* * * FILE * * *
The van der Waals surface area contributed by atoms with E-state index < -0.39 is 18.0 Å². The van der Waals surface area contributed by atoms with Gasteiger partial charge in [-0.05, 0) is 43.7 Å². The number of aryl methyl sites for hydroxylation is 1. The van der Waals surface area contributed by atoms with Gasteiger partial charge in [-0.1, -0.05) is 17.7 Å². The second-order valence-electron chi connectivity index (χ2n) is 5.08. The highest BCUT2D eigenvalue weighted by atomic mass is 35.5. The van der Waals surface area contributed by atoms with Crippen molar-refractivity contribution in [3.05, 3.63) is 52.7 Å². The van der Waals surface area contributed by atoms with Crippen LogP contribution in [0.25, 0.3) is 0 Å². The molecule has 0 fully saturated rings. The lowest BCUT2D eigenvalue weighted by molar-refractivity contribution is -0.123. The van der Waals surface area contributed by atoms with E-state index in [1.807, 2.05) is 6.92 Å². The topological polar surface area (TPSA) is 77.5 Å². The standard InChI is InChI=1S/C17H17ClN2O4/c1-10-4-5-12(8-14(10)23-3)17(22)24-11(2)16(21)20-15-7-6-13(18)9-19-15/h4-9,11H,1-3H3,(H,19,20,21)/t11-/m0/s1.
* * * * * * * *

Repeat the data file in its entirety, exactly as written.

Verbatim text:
The van der Waals surface area contributed by atoms with E-state index < -0.39 is 18.0 Å². The van der Waals surface area contributed by atoms with Gasteiger partial charge in [-0.05, 0) is 43.7 Å². The number of aryl methyl sites for hydroxylation is 1. The van der Waals surface area contributed by atoms with Gasteiger partial charge in [-0.1, -0.05) is 17.7 Å². The second-order valence-electron chi connectivity index (χ2n) is 5.08. The highest BCUT2D eigenvalue weighted by atomic mass is 35.5. The van der Waals surface area contributed by atoms with Crippen molar-refractivity contribution in [3.05, 3.63) is 52.7 Å². The van der Waals surface area contributed by atoms with Crippen LogP contribution in [0.25, 0.3) is 0 Å². The molecule has 0 fully saturated rings. The lowest BCUT2D eigenvalue weighted by molar-refractivity contribution is -0.123. The van der Waals surface area contributed by atoms with E-state index in [1.807, 2.05) is 6.92 Å². The topological polar surface area (TPSA) is 77.5 Å². The standard InChI is InChI=1S/C17H17ClN2O4/c1-10-4-5-12(8-14(10)23-3)17(22)24-11(2)16(21)20-15-7-6-13(18)9-19-15/h4-9,11H,1-3H3,(H,19,20,21)/t11-/m0/s1.